Because of the measures taken to provide safety to our clients your password has been changed. You can find your new password in attached document.

Thanks

The Facebook Team

There are other fake Facebook messages that try to lure victims with a “New Login System” message and contain a disguised link. In this case, it seems to be a pretty standard password-stealing attempt, but given the amount of malware that can be spread and the fraud that can be committed with a hacked Facebook account, it could lead to much worse problems than someone just messing with your Facebook page.

Facebook is never going to send you an email message with your password as an attachment. In fact, they’re never going to send you an attachment at all. If you get one of these messages, hold your cursor over the link (DO NOT CLICK) and you’ll see that the message actually takes you to a non-Facebook website (most likely hosted overseas).

Furthermore, Facebook isn’t going to “confirm” your request for a password reset unless you’ve actually requested it, and any links contained in these messages will be hosted at Facebook.com, not a website with just an IP address (numbers separated by periods, as in “123.45.678.90”), and not a website hosted overseas.

Once again, a new threat just goes to reinforce the old rules of thumb: never open an attachment in an email message you weren’t expecting, and never click on links in an unsolicited email message without verifying first that the message is legitimate.

What is the deal with Facebook and Twitter lately? It seems like they’ve both been targets of an awful lot of phishing, fraud and malware activity these past few months.

Both sites have astounding numbers of users—I recently heard that if Facebook was a country, it would be the fourth most populous in the world, just behind the U.S.—so I imagine it has to do with the sheer numbers involved. When you’ve got over 300 million potential victims, even a 0.1% success rate (1 in 1,000) is a pretty large number of people.

Email security: apparently, the “Preview Pane” isn’t instant death after all.

Several years ago, some nasty worms made their way around the Internet, spreading via email.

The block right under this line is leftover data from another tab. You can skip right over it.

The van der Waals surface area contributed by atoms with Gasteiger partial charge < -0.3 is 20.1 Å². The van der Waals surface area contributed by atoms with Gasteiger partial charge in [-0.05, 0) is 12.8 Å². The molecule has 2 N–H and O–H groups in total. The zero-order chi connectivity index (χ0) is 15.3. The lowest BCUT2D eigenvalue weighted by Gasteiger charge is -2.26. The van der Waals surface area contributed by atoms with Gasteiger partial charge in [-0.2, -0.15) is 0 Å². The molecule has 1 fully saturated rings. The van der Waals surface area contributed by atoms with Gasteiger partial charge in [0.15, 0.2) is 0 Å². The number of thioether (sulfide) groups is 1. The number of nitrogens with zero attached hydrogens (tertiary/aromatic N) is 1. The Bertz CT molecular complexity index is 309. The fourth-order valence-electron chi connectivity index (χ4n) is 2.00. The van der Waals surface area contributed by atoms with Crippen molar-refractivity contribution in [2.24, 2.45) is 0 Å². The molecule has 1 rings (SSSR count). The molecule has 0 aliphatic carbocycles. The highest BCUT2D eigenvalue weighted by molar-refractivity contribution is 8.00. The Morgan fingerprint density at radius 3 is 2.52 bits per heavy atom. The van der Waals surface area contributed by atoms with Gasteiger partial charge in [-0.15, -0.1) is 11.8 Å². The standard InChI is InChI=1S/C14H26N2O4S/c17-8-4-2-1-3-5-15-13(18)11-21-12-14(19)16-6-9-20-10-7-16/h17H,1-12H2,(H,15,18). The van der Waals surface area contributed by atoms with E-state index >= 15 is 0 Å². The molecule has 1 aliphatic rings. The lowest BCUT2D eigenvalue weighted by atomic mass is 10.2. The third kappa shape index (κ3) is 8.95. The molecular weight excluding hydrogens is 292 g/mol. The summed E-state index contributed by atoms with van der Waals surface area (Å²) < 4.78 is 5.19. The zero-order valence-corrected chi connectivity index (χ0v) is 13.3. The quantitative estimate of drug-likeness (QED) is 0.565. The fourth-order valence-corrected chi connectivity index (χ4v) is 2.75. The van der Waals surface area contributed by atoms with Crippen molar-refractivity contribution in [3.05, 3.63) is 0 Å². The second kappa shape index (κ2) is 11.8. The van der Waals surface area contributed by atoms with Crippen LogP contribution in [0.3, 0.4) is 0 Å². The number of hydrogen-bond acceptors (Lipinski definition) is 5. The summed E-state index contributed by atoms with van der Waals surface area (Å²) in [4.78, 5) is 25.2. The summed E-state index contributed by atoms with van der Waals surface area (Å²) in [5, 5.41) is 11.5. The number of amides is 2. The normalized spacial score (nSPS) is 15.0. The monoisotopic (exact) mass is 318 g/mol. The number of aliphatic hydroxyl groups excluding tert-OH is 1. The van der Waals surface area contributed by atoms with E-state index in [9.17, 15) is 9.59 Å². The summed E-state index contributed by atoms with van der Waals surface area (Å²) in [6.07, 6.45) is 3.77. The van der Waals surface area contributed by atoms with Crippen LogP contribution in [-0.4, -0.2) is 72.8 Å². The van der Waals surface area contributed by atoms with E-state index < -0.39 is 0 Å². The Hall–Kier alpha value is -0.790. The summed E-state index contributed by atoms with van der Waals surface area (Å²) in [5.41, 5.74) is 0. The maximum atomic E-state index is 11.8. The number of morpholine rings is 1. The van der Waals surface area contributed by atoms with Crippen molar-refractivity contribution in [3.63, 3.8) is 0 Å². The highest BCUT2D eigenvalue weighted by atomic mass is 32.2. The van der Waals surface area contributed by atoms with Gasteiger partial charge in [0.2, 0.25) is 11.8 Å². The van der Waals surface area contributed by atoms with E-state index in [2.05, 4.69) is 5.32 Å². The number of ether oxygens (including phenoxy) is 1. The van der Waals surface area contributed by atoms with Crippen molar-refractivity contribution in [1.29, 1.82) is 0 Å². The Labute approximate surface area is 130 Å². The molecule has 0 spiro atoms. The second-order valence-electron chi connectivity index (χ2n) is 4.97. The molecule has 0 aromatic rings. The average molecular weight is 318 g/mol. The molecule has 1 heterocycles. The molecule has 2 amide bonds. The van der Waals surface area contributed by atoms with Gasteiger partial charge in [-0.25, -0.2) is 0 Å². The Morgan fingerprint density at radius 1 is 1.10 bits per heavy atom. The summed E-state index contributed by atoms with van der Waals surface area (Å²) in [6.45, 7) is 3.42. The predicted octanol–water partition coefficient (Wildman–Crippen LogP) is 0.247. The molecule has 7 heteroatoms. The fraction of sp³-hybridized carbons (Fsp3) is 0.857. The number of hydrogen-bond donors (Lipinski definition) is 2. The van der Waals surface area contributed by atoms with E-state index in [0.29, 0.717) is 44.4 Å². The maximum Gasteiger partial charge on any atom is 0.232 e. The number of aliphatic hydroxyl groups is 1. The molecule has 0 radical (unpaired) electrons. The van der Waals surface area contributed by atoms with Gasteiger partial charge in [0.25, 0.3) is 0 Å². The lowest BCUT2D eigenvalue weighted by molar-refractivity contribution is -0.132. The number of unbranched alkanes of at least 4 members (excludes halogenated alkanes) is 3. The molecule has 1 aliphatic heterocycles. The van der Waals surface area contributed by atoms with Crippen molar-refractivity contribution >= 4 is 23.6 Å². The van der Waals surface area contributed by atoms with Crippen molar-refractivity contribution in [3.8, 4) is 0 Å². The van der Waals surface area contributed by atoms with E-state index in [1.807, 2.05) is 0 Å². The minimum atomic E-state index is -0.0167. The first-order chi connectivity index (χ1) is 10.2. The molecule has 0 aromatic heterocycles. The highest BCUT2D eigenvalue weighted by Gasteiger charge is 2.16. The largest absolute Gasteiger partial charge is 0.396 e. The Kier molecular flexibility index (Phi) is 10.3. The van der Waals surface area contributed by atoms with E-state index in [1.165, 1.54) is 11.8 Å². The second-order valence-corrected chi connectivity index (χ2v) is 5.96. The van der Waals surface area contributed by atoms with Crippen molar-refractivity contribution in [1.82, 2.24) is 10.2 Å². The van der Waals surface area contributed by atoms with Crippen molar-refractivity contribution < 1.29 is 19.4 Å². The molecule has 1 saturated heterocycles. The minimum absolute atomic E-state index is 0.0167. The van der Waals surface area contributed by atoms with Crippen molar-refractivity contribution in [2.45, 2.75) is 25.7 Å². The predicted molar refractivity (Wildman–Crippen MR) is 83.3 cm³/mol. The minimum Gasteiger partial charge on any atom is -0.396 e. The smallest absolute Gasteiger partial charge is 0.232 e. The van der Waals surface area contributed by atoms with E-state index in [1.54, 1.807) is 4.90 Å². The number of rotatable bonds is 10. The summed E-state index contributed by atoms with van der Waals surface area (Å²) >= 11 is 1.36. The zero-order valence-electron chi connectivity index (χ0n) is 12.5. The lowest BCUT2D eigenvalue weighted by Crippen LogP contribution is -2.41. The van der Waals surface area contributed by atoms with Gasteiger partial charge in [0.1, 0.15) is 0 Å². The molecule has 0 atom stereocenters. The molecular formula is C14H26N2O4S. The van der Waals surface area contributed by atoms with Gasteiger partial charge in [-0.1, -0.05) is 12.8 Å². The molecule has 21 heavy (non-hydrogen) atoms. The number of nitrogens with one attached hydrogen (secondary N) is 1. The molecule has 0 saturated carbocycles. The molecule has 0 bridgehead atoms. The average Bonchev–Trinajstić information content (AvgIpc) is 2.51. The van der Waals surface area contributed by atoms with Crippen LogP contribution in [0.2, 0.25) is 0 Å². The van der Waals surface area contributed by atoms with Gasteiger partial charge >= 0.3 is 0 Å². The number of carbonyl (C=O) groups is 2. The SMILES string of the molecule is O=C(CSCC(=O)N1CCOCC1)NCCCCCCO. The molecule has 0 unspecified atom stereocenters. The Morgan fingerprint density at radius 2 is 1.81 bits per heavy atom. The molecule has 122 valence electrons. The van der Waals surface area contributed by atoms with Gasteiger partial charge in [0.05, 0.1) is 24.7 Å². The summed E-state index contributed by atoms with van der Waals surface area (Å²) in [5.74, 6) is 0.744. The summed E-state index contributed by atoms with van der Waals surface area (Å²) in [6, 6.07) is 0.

Some of these could apparently install themselves and propagate simply by viewing an infected message in Microsoft Outlook’s “Preview Pane.”

The Preview Pane is a quick way to view emails, in case you’re out of the loop here. When you open your version of Outlook or Outlook Express, if there are only two columns, that means you’ve got the Preview Pane turned off. You have to double-click any messages you want to read.

If the right-hand column (where new message subject lines appear) is divided horizontally, and you can view the contents of a message in the lower section simply by single-clicking in the message in the top window, you’ve got Preview Pane turned on.

Anyway, after these viruses cause a moderate amount of trouble (and a whole lot of panic), the call went out: whatever you do, never turn Preview Pane ON!

Well, that was several years ago, and occasionally things do get fixed when it comes to software. Basically, if you’re running Outlook 2003 or any later version, or are running Windows XP with Service Pack 2 installed, it’s not an issue anymore.

In other words, on these later versions of Outlook, when you use the preview pane to view a message, you’re not…opening opening the message, you’re just sort of looking at the text. Any embedded HTML or images will not appear, unless you’ve set the option to automatically do so.

The default setting is to not run HTML or pictures automatically, so unless you’ve messed around with your settings a whole bunch, you should be fine. If you get image-rich emails from places like Best Buy and Amazon that show nothing but a bunch of “red X’s” instead of pictures, and you have to tell the software to show them, you’re set up right.

If you still want to turn Preview Pane off, click “View” at the top of the screen, then select “Layout” from the menu. You can turn it off from there.

I turned Preview Pane back on just the other day, after about seven years of keeping it turned off. On my machine, Outlook always seems to take too long to open messages the other way, like the computer was thinking an awful long time just to open an email message, so I already prefer the new way. Or the old way. Whatever you’d call it.

Microsoft Internet Explorer vs. Mozilla Firefox: which browser is safer?

Just the other day, news of a pretty major hole in Internet Explorer versions 6 and 7 was made public (no word on whether or not the vulnerability applies to version 8, which is the latest one at this time).

Why did the “hacker” in question make this information public? Some people might assume he or she wants to cause widespread chaos, but I actually think it’s good to publicly post things like this. This forces Microsoft to come up with a patch for the problem as soon as possible.